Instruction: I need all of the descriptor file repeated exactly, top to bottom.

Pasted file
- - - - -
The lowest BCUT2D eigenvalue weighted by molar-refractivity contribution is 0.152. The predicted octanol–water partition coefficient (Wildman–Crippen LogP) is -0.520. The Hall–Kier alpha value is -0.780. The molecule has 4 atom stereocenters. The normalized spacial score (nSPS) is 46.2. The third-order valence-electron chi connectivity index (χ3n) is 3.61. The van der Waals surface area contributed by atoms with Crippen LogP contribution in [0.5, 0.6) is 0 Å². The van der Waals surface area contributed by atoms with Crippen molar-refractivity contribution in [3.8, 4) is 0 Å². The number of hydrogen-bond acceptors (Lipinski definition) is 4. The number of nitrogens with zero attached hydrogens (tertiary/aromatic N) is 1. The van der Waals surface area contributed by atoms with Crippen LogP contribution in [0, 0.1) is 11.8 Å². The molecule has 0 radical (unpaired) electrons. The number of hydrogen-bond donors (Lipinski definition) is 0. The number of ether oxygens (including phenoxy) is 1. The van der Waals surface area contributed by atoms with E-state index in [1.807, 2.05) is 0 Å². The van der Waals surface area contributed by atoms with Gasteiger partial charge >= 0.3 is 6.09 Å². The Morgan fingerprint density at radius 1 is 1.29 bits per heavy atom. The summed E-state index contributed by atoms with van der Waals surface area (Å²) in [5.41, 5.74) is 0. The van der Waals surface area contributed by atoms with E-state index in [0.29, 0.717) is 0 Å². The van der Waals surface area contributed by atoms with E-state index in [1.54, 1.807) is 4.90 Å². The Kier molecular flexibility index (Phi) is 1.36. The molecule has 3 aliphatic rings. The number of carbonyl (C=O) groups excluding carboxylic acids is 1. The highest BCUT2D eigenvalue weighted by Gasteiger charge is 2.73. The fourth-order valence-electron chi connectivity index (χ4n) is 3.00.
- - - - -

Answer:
The lowest BCUT2D eigenvalue weighted by molar-refractivity contribution is 0.152. The predicted octanol–water partition coefficient (Wildman–Crippen LogP) is -0.520. The Hall–Kier alpha value is -0.780. The molecule has 4 atom stereocenters. The normalized spacial score (nSPS) is 46.2. The third-order valence-electron chi connectivity index (χ3n) is 3.61. The van der Waals surface area contributed by atoms with Crippen LogP contribution in [0.5, 0.6) is 0 Å². The van der Waals surface area contributed by atoms with Crippen molar-refractivity contribution in [3.8, 4) is 0 Å². The number of hydrogen-bond acceptors (Lipinski definition) is 4. The number of nitrogens with zero attached hydrogens (tertiary/aromatic N) is 1. The van der Waals surface area contributed by atoms with Crippen LogP contribution in [0, 0.1) is 11.8 Å². The molecule has 0 radical (unpaired) electrons. The number of hydrogen-bond donors (Lipinski definition) is 0. The number of ether oxygens (including phenoxy) is 1. The van der Waals surface area contributed by atoms with E-state index in [1.807, 2.05) is 0 Å². The van der Waals surface area contributed by atoms with Gasteiger partial charge >= 0.3 is 6.09 Å². The Morgan fingerprint density at radius 1 is 1.29 bits per heavy atom. The summed E-state index contributed by atoms with van der Waals surface area (Å²) in [5.41, 5.74) is 0. The van der Waals surface area contributed by atoms with E-state index in [0.29, 0.717) is 0 Å². The van der Waals surface area contributed by atoms with E-state index in [1.54, 1.807) is 4.90 Å². The Kier molecular flexibility index (Phi) is 1.36. The molecule has 3 aliphatic rings. The number of carbonyl (C=O) groups excluding carboxylic acids is 1. The highest BCUT2D eigenvalue weighted by Gasteiger charge is 2.73. The fourth-order valence-electron chi connectivity index (χ4n) is 3.00.